I know that kit and while it's simpler than the fujimi and Hasegawa "superkits", it's still not an easy one. Really IMHO no Tomcat kit is easy to build, but hope you can sort your problems with this kit and get to the end. No collection is complete without at least a Tomcat.. 😁

 

Finally sorted the engine nacelles ! All completed, intakes painted in white and grey, fans glued in place and now both nacelles have been glued onto the top fuselage

 

75d28c17-0276-4cc7-9667-fdca48e9d180.JPG

 

Notice how I glued palsticard on the front fuselage, this will help filling a gap with the final lower fuselage part. Similar plasticard bits have been glued to areas of this part, hopefully I will be able to limit the quantity of filler needed...

The nacelles on the other hand don't fit that bad... mind, I've had to do quite a lot of preparation work to achieve this. Hopefully I'll only need some sanding here and there

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Coming along nicely. I have only built one of the Fujimi kits ( although have a few in the stash, mainly for their markings) and did not like it particularly when compared to the Hasegawa one. I had a look at the latest Detail and Scale digital book on the Tomcat and there are a few pictures of the black tails going grey in there.

 

I have also tried to find some 1/72nd line aircraft decals for this Sqn in this time period, but with no luck so far.

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Looking really good. I really like the plasticard idea, never thought of that before, I've normally been quite free with the putty.  One thing about the Tomcat I like is that there were so many different variations of paint schemes both afloat and on shore-based stations that no one can say your scheme isn't historically correct, if it's not quite as the box art. Ha!

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15 hours ago, Jabba said:

Coming along nicely. I have only built one of the Fujimi kits ( although have a few in the stash, mainly for their markings) and did not like it particularly when compared to the Hasegawa one. I had a look at the latest Detail and Scale digital book on the Tomcat and there are a few pictures of the black tails going grey in there.

 

I have also tried to find some 1/72nd line aircraft decals for this Sqn in this time period, but with no luck so far.

 

Agree, the Hasegawa kit is nicer. None is a simple build but the level of detail and accuracy achieved by Hasegawa is higher. I've yet to build my Fine Molds kit, maybe that will become my favourite.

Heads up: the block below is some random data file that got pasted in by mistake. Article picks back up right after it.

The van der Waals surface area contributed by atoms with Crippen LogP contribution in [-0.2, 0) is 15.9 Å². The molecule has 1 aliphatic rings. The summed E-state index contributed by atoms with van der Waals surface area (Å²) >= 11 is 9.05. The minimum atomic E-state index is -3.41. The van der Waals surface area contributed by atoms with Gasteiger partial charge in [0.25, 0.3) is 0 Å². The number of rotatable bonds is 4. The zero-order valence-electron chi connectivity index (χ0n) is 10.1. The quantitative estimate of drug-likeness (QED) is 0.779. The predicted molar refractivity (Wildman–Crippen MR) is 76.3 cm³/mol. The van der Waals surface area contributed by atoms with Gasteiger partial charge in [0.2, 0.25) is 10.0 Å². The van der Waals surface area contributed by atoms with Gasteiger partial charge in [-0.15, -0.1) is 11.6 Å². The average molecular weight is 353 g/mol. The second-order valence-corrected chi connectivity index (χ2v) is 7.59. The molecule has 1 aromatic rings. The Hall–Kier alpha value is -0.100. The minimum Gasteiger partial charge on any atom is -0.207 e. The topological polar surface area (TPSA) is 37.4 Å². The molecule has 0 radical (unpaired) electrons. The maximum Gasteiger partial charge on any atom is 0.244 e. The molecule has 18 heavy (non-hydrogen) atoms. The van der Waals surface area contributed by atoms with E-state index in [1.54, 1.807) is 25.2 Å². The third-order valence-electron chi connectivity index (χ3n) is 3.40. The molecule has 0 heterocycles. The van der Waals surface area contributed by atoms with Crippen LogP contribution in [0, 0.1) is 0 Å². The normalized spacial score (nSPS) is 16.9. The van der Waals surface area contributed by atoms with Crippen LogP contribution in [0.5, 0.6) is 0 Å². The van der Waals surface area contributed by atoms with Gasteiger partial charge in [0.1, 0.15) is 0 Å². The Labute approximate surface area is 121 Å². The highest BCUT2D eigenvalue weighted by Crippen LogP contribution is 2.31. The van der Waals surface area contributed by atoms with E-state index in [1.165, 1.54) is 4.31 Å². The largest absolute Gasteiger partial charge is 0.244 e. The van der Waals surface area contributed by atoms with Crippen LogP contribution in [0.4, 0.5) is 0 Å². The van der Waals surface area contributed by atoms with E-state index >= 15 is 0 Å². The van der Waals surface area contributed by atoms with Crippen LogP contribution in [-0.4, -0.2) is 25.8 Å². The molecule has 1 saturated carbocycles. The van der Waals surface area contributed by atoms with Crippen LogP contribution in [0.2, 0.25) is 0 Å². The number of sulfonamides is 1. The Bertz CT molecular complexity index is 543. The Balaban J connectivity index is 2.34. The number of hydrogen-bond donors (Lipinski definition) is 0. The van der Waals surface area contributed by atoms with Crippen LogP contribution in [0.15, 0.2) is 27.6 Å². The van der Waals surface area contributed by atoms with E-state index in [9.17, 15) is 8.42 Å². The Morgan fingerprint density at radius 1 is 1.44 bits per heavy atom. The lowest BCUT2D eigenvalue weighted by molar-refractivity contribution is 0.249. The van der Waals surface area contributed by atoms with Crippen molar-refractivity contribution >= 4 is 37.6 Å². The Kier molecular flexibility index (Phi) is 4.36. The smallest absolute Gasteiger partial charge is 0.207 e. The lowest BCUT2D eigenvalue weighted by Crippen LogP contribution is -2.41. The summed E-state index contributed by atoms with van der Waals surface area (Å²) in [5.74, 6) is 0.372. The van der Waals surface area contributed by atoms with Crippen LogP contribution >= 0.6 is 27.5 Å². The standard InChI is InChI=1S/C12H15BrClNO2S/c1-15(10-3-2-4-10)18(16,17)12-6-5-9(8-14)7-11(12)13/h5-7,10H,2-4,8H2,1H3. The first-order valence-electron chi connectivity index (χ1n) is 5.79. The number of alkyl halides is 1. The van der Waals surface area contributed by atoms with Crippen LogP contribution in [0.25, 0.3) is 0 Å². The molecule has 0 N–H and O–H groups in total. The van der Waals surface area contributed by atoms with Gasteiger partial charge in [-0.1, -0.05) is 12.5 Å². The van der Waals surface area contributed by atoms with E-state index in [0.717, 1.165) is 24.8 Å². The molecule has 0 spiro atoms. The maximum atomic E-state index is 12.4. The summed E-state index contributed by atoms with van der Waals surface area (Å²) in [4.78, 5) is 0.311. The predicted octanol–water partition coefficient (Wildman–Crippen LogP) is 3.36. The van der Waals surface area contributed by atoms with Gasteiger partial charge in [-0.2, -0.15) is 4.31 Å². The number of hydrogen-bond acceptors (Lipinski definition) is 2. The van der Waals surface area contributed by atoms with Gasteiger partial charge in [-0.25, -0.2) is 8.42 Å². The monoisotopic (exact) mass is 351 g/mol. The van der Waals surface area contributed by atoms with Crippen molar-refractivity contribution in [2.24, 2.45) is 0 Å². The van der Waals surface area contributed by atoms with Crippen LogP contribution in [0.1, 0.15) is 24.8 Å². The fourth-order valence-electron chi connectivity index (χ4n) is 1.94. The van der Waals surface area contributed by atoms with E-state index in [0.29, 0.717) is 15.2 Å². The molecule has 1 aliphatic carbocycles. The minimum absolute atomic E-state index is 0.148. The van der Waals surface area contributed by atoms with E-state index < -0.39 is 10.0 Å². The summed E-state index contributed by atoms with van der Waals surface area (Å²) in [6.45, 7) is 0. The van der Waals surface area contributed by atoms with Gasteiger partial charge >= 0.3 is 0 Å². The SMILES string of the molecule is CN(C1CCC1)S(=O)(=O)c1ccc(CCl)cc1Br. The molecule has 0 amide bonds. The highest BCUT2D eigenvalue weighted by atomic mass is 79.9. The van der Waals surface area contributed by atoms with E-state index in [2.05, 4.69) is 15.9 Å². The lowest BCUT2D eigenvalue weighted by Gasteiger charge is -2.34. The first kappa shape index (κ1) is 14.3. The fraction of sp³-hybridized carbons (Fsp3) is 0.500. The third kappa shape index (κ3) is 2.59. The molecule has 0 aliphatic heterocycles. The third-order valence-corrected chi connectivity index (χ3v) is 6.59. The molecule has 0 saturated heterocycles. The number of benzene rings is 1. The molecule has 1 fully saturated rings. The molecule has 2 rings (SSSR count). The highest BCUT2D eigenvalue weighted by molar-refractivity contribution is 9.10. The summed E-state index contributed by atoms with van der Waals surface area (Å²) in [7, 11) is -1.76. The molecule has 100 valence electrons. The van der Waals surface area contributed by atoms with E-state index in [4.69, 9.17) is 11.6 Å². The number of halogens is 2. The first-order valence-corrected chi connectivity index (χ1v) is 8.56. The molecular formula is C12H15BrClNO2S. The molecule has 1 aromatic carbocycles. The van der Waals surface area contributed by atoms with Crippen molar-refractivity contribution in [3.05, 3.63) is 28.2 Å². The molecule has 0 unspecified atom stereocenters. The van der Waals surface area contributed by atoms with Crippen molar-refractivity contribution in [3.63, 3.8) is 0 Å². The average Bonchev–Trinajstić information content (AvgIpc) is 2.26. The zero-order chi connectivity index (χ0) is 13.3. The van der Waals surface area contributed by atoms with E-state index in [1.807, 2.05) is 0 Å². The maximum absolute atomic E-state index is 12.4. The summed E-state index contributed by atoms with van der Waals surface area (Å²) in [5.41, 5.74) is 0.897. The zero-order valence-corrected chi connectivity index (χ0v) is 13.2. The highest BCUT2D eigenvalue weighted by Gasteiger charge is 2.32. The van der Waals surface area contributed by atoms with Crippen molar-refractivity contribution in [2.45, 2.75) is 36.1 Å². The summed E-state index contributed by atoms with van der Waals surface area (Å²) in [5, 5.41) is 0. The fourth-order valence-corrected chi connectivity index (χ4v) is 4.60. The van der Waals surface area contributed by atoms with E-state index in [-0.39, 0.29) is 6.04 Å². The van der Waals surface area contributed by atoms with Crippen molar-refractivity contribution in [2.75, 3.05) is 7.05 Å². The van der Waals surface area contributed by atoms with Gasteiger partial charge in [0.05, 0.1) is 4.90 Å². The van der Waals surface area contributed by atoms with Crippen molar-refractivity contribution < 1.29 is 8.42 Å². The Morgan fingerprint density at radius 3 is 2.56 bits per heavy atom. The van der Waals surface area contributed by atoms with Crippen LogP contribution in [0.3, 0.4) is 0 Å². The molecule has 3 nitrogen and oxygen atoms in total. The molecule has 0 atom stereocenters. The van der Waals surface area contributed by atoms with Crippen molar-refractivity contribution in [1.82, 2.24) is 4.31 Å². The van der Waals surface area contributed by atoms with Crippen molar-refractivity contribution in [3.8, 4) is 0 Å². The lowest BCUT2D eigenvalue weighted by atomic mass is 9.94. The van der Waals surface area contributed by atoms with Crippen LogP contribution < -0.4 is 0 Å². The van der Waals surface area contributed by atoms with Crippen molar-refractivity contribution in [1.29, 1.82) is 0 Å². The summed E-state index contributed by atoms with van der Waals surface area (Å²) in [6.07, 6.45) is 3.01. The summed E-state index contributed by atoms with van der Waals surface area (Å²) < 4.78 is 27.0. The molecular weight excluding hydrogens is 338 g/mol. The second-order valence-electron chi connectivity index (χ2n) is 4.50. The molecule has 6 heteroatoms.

Decals for line aircraft in that time period are hard to find for every unit. Today 1/72 decals are also increasingly hard to find, maybe we have to hope that Tamiya issue a kit in this scale, may raise the interest of decal producers.

 

2 hours ago, Geoff Mapes said:

Looking really good. I really like the plasticard idea, never thought of that before, I've normally been quite free with the putty.  One thing about the Tomcat I like is that there were so many different variations of paint schemes both afloat and on shore-based stations that no one can say your scheme isn't historically correct, if it's not quite as the box art. Ha!

 

A plasticard strip is a very good solution when filling large gaps. Not that it necessarily replaces filler but if the gap is wide the strip will fill most of it so reducing the need for filler. Wide gaps also can lead to filler not gripping well or the filler could sink in the gap. With plasticard none of this happens.

I share your interest in the many schemes carried by the Tomcat ! Not to mention the many markings... there have been units that changed markings almost every year !

 

Now let's see if my plasticard strips have eliminated the gaps... well, not really but they helped. The lower fuselage part is in place and I've also added the boat-tail. This gave me problems, and I had to thin the inner side of the lower part for a better fit.

 

47a9da22-9098-4706-b003-ae066bc5012b.JPG

 

Let's see the gaps on the front fuselage.. I'll need some more sanding on this side...

 

42df2a85-08e9-4e7b-8c87-72f89dc15f49.JPG
 

This side now is pretty good, just have to rescribe a couple of panel lines

 

1946cfd1-c7e2-447e-9c5d-3065c98d03a3.JPG